August 26 is National Dog Day: Here's How to Help Dogs Today and Every Day
National Dog Day is Saturday, August 26, and with dogs in shelters currently being killed at a higher rate than years past, it’s an ideal time to talk about how people can help save the lives of homeless canines across the country.
Every day in the United States more than 450 dogs are killed in shelters simply because they don’t have homes. That’s about 20 dogs every hour at shelters across the country.
“Dogs bring joy and unconditional love to our lives, but the great paradox right now is that we are literally killing our best friends,” said Julie Castle, CEO, Best Friends Animal Society. “We are on a trajectory to take the country no-kill and save the lives of homeless pets in every community and every shelter but in order to do that we need everyone who loves pets to get on board and help their local shelter right now.”
According to data from Best Friends Animal Society, a leading animal welfare organization working to end the killing of cats and dogs in America’s shelters by 2025, dogs entering shelters increased in 2022 by approximately 100,000.
At the same time, dog adoptions have stalled at just under one million nationwide and industry data shows that dogs acquired from breeders and pet stores have been steadily increasing over the past few years.
Below are a few ways you can help homeless dogs and shelters in your community. Because with every life saved, we are one step closer to ending the unnecessary killing of animals in shelters and becoming a no-kill country.
Adopting: For those looking to add a new four-legged companion to their home, choosing the adoption option is one of the simplest ways to help achieve no-kill. Whether you’re looking for a child-friendly companion, or a small, low-energy apartment pal, shelters across the country are filled with the best dogs for every lifestyle.
Fostering: Not ready to adopt? Fostering is a great option that provides an animal with the space and time to decompress, while acclimating to life in a home. It is also essential to no-kill since it provides animals a temporary home until they can be adopted. Many organizations offer also offer foster-to-adopt programs where individuals can see if a pet is right for their home before adopting.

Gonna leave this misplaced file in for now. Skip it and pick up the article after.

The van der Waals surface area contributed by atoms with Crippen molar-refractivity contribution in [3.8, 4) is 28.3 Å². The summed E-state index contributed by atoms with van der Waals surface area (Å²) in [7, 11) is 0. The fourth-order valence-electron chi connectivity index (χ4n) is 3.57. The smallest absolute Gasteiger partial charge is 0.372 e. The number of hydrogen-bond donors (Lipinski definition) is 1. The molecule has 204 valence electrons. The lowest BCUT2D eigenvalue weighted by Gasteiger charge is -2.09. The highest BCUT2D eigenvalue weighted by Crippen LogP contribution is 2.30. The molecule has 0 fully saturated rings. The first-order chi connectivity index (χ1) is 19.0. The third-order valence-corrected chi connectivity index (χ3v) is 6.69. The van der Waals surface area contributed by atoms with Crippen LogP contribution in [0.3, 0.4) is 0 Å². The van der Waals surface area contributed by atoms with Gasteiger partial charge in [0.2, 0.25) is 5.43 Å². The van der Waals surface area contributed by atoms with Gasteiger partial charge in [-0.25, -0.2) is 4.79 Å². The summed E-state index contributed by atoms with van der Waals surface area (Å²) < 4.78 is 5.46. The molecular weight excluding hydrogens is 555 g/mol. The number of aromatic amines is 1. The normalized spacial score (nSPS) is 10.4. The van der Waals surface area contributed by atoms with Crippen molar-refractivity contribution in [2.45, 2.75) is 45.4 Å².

Transporting: Driving animals from areas where there are too many pets looking for homes to areas where pets are in demand is crucial to saving more lives. By driving a transport of adoptable animals, people can play a vital role in achieving no-kill.
Volunteering: Shelter staff across the country are spread thin. Walking dogs, cleaning kennels, and doing laundry are all essential tasks to keep shelters running smoothly. When staff delegate tasks to volunteers, it allows them to dedicate more time to facilitating adoptions, managing intakes, and advocating for their resident animals.
Donating: If a lack of time prohibits volunteering, donating provides resources to help shelters save more lives. And donations don’t have to be monetary. Shelters are always in need of supplies like food, blankets, towels, cat litter, and even old newspapers. Reach out to your local shelter to find out what they need.
Sharing: Shelters and rescue groups often post about dogs in need at their organization. By sharing these posts on social media channels, more awareness is created and can help dogs find foster or adoptive homes. It’s a quick, free, and easy way to make a positive difference.
To learn more about how to get involved and Best Friends goal of no-kill 2025, visit bestfriends.org.